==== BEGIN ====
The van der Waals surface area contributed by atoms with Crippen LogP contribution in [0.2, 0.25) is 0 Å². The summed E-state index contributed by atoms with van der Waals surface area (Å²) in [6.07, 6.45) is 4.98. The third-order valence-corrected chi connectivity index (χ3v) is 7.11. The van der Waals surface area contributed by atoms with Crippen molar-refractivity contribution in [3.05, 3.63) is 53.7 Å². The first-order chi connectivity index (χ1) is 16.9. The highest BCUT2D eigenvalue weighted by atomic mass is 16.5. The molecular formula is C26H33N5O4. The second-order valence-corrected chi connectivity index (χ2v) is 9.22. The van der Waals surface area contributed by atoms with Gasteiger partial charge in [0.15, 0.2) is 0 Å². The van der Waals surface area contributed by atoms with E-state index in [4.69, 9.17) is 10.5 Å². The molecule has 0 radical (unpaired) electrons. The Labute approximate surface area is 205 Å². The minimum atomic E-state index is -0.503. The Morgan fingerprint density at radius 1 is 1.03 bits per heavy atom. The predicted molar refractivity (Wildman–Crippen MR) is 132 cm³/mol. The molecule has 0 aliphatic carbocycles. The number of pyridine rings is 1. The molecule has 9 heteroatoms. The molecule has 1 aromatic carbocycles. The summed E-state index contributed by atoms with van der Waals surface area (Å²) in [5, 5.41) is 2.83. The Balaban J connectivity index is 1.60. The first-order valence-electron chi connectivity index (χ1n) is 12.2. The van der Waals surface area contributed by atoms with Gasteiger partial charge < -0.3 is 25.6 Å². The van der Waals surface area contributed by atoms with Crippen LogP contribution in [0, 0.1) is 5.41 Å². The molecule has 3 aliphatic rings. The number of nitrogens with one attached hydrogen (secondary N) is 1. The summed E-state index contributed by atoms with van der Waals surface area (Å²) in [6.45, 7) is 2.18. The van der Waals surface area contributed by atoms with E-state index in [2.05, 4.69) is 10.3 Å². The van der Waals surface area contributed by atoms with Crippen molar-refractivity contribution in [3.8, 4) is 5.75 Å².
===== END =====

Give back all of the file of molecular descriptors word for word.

The van der Waals surface area contributed by atoms with Crippen LogP contribution in [0.2, 0.25) is 0 Å². The summed E-state index contributed by atoms with van der Waals surface area (Å²) in [6.07, 6.45) is 4.98. The third-order valence-corrected chi connectivity index (χ3v) is 7.11. The van der Waals surface area contributed by atoms with Crippen molar-refractivity contribution in [3.05, 3.63) is 53.7 Å². The first-order chi connectivity index (χ1) is 16.9. The highest BCUT2D eigenvalue weighted by atomic mass is 16.5. The molecular formula is C26H33N5O4. The second-order valence-corrected chi connectivity index (χ2v) is 9.22. The van der Waals surface area contributed by atoms with Gasteiger partial charge in [0.15, 0.2) is 0 Å². The van der Waals surface area contributed by atoms with E-state index in [4.69, 9.17) is 10.5 Å². The molecule has 0 radical (unpaired) electrons. The Labute approximate surface area is 205 Å². The minimum atomic E-state index is -0.503. The Morgan fingerprint density at radius 1 is 1.03 bits per heavy atom. The predicted molar refractivity (Wildman–Crippen MR) is 132 cm³/mol. The molecule has 0 aliphatic carbocycles. The number of pyridine rings is 1. The molecule has 9 heteroatoms. The molecule has 1 aromatic carbocycles. The summed E-state index contributed by atoms with van der Waals surface area (Å²) in [5, 5.41) is 2.83. The Balaban J connectivity index is 1.60. The first-order valence-electron chi connectivity index (χ1n) is 12.2. The van der Waals surface area contributed by atoms with Gasteiger partial charge < -0.3 is 25.6 Å². The van der Waals surface area contributed by atoms with Crippen LogP contribution in [0, 0.1) is 5.41 Å². The molecule has 3 aliphatic rings. The number of nitrogens with one attached hydrogen (secondary N) is 1. The summed E-state index contributed by atoms with van der Waals surface area (Å²) in [6.45, 7) is 2.18. The van der Waals surface area contributed by atoms with E-state index in [2.05, 4.69) is 10.3 Å². The van der Waals surface area contributed by atoms with Crippen molar-refractivity contribution in [3.8, 4) is 5.75 Å².